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   In the State of Arizona, the term “homicide” refers to (1) first degree murder,
      (2) second degree murder, (3) manslaughter, or (4) negligent homicide.

1. First degree murder
   According to A.R.S §13-1105, first degree murder is a class 1 felony and is punishable
by death or life imprisonment. Under Arizona State Legislature, a person commits first
degree murder if they intentionally or knowingly cause the death of another human
being, including an unborn child by premeditating (meaning that the person had the
intention or the knowledge that they will kill another human being and where they have
had the time to reflect on the situation) the death of another person and thereby causing
the death of an unborn child. However, if in any stage of the unborn child’s
development, the person was performing an abortion that has been consented to by the
pregnant woman or by a person legally authorized to make that decision this statute
would not apply. It also does not apply when someone was giving medical treatment to
the pregnant woman or to the unborn child, or if they are the child’s mother.

`        Additionally, if a person, either alone or with another person or persons, is
attempting to commit any of the following crimes and causes the death of another
person, it may be classified as first degree murder:

-        §13-1405 – Sexual conduct with a minor
-        §13-1406 – Sexual Assault
-        §13-1410 – Molestation of a child
-        §13-2308.01 - Terrorism
-        §13-3405 subsection A, par. 4 – Possession, use, production, sale or transportation
         of marijuana
-        §13-3407 subsection A, par. 4 and 7 – Possession, use, administration, acquisition.
         Sale, manufacture or transportation of a dangerous drug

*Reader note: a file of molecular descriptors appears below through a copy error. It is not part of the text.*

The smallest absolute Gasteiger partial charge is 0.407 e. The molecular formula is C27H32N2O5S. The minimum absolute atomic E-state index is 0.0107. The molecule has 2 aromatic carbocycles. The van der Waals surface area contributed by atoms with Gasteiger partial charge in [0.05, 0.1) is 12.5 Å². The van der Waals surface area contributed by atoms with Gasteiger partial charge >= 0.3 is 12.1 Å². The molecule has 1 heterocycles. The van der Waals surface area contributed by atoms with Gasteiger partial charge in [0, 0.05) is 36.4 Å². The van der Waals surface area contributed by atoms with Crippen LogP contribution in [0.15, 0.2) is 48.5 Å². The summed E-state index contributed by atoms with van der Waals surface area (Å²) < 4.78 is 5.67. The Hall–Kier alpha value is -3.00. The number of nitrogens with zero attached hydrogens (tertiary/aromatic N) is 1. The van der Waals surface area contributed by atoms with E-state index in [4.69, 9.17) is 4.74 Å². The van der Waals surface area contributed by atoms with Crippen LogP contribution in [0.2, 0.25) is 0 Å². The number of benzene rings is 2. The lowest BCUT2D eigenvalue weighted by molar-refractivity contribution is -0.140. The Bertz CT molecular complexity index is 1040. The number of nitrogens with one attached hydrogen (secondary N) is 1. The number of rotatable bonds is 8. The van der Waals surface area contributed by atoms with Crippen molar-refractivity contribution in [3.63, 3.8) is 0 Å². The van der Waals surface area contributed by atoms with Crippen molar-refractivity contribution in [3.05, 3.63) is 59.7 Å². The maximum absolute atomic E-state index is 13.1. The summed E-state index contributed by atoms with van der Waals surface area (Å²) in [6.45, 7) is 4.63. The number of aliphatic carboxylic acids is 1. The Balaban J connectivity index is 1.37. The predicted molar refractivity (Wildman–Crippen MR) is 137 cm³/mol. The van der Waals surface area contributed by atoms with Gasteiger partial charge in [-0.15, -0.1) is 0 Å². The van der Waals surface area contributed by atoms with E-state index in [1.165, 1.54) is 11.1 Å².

-        §13-3408 subsection A, par. 7 – Possession, use, administration, acquisition,
          sale, manufacture or transportation of narcotic drugs
-        § 13-3409 – Involving or using minors in drug offenses
-        § 13-1209 – Drive by shooting; forfeiture; driver license revocation
-        §13-1304 – Kidnapping
-        § 13-1506 – Burglary in the third degree
-        § 13-1507 – Burglary in the second degree
-        § 13-1508 – Burglary in the first degree
-        § 13-1703 – Arson of a structure or property
-        §13-1704 – Arson of an occupied structure
-        § 13-1904 – Armed robbery
-        § 13-2503 – Escape in the second degree
-        §13-2504 – Escape in the first degree
-        §13-3623, subsection A, par. 1 – Child or vulnerable adult abuse
-        § 28-622.01 – Failure to comply with police officer

  Furthermore, a person could also be charged with first degree murder if they
intentionally or knowingly cause the death of a law enforcement in the line of duty.  
Even if they don’t have the intention to cause the death of another person, by having the
intention to commit any of the above crime, the charge will be considered to be first
degree murder.

2.  Second degree murder
   Second degree murder is also a class 1 felony and is nearly identical to first degree
murder with many elements being the same. However, one of the biggest differences is
that first degree murder involves premeditation while second degree murder does not.
A.R.S §13-1104 also specifies that if a person expresses extreme indifference for others’
safety and causes the death of a person or an unborn child through their reckless
behavior, they could be charged with second degree murder.

3. Manslaughter
   Manslaughter is a class 2 felony. A.R.S §13-1103 states that manslaughter is
committed when a person recklessly causes the death of another person, commits
second degree murder during a heated discussion or in the “heat of the moment” and
the person was provoked to the point of losing self control, commits second degree
murder while being coerced or threatened by deadly force, or knowingly or recklessly
causing the death of an unborn child by physically hurting the mother. This does not
include, however, when the person is performing an abortion that was consented to
(implied or otherwise) by the pregnant woman. It also excludes when the person was
performing medical treatment on the woman or unborn child, or if the person being
accused is the unborn child’s mother.  

4. Negligent Homicide
   A person can be found guilty of negligent homicide if they carelessly or irresponsibly
cause the death of another person, including an unborn child. The same exceptions
apply in case of the death of an unborn child as mentioned in homicide and
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